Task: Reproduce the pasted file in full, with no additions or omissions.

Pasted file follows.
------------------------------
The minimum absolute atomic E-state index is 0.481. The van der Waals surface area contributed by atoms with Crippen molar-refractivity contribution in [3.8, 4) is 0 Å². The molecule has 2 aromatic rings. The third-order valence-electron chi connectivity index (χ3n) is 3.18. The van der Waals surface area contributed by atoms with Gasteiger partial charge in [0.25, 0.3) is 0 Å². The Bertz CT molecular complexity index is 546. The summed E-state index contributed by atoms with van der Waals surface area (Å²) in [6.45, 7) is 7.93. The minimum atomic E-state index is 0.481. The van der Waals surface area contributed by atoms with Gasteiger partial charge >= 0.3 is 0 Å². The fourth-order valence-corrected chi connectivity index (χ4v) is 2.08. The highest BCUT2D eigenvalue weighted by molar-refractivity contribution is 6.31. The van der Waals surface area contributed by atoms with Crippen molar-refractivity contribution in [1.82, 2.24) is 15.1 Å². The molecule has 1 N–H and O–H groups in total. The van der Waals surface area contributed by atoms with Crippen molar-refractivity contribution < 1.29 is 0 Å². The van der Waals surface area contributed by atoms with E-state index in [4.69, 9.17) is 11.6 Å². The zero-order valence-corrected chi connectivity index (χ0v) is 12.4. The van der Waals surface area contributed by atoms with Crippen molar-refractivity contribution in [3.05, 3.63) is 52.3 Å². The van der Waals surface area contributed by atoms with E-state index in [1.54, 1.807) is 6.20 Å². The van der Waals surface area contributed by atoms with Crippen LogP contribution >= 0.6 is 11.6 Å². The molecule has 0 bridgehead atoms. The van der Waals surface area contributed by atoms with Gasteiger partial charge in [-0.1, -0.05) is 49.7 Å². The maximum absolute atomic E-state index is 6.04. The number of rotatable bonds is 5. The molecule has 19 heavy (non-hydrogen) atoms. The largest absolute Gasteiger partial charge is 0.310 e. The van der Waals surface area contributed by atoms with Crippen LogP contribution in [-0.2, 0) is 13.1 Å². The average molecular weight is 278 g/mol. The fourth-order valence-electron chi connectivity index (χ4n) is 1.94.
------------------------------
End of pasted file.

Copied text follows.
The minimum absolute atomic E-state index is 0.481. The van der Waals surface area contributed by atoms with Crippen molar-refractivity contribution in [3.8, 4) is 0 Å². The molecule has 2 aromatic rings. The third-order valence-electron chi connectivity index (χ3n) is 3.18. The van der Waals surface area contributed by atoms with Gasteiger partial charge in [0.25, 0.3) is 0 Å². The Bertz CT molecular complexity index is 546. The summed E-state index contributed by atoms with van der Waals surface area (Å²) in [6.45, 7) is 7.93. The minimum atomic E-state index is 0.481. The van der Waals surface area contributed by atoms with Gasteiger partial charge >= 0.3 is 0 Å². The fourth-order valence-corrected chi connectivity index (χ4v) is 2.08. The highest BCUT2D eigenvalue weighted by molar-refractivity contribution is 6.31. The van der Waals surface area contributed by atoms with Crippen molar-refractivity contribution in [1.82, 2.24) is 15.1 Å². The molecule has 1 N–H and O–H groups in total. The van der Waals surface area contributed by atoms with Crippen molar-refractivity contribution < 1.29 is 0 Å². The van der Waals surface area contributed by atoms with E-state index in [4.69, 9.17) is 11.6 Å². The zero-order valence-corrected chi connectivity index (χ0v) is 12.4. The van der Waals surface area contributed by atoms with Crippen molar-refractivity contribution in [3.05, 3.63) is 52.3 Å². The van der Waals surface area contributed by atoms with E-state index in [1.54, 1.807) is 6.20 Å². The van der Waals surface area contributed by atoms with Crippen LogP contribution >= 0.6 is 11.6 Å². The molecule has 0 bridgehead atoms. The van der Waals surface area contributed by atoms with Gasteiger partial charge in [-0.1, -0.05) is 49.7 Å². The maximum absolute atomic E-state index is 6.04. The number of rotatable bonds is 5. The molecule has 19 heavy (non-hydrogen) atoms. The largest absolute Gasteiger partial charge is 0.310 e. The van der Waals surface area contributed by atoms with Crippen LogP contribution in [-0.2, 0) is 13.1 Å². The average molecular weight is 278 g/mol. The fourth-order valence-electron chi connectivity index (χ4n) is 1.94.